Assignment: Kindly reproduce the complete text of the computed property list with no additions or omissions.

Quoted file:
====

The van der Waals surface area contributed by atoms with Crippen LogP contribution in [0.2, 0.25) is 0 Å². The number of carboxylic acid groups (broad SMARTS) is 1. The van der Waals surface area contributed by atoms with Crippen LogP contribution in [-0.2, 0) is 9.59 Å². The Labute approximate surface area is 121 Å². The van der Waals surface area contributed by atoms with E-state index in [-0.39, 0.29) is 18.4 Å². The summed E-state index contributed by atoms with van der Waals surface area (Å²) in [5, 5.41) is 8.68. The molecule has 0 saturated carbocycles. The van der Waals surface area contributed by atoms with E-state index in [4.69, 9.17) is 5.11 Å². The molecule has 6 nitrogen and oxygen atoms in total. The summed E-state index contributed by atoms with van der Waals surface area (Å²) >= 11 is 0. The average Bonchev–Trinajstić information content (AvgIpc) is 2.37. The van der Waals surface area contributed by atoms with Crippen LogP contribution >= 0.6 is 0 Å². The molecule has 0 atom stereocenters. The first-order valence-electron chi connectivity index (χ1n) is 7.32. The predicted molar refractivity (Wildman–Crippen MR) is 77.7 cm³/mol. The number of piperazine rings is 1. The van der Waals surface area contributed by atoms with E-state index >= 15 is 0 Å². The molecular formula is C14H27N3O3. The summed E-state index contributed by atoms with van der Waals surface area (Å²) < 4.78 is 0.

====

The van der Waals surface area contributed by atoms with Crippen LogP contribution in [0.2, 0.25) is 0 Å². The number of carboxylic acid groups (broad SMARTS) is 1. The van der Waals surface area contributed by atoms with Crippen LogP contribution in [-0.2, 0) is 9.59 Å². The Labute approximate surface area is 121 Å². The van der Waals surface area contributed by atoms with E-state index in [-0.39, 0.29) is 18.4 Å². The summed E-state index contributed by atoms with van der Waals surface area (Å²) in [5, 5.41) is 8.68. The molecule has 0 saturated carbocycles. The van der Waals surface area contributed by atoms with E-state index in [4.69, 9.17) is 5.11 Å². The molecule has 6 nitrogen and oxygen atoms in total. The summed E-state index contributed by atoms with van der Waals surface area (Å²) >= 11 is 0. The average Bonchev–Trinajstić information content (AvgIpc) is 2.37. The van der Waals surface area contributed by atoms with Crippen LogP contribution >= 0.6 is 0 Å². The molecule has 0 atom stereocenters. The first-order valence-electron chi connectivity index (χ1n) is 7.32. The predicted molar refractivity (Wildman–Crippen MR) is 77.7 cm³/mol. The number of piperazine rings is 1. The van der Waals surface area contributed by atoms with E-state index >= 15 is 0 Å². The molecular formula is C14H27N3O3. The summed E-state index contributed by atoms with van der Waals surface area (Å²) < 4.78 is 0.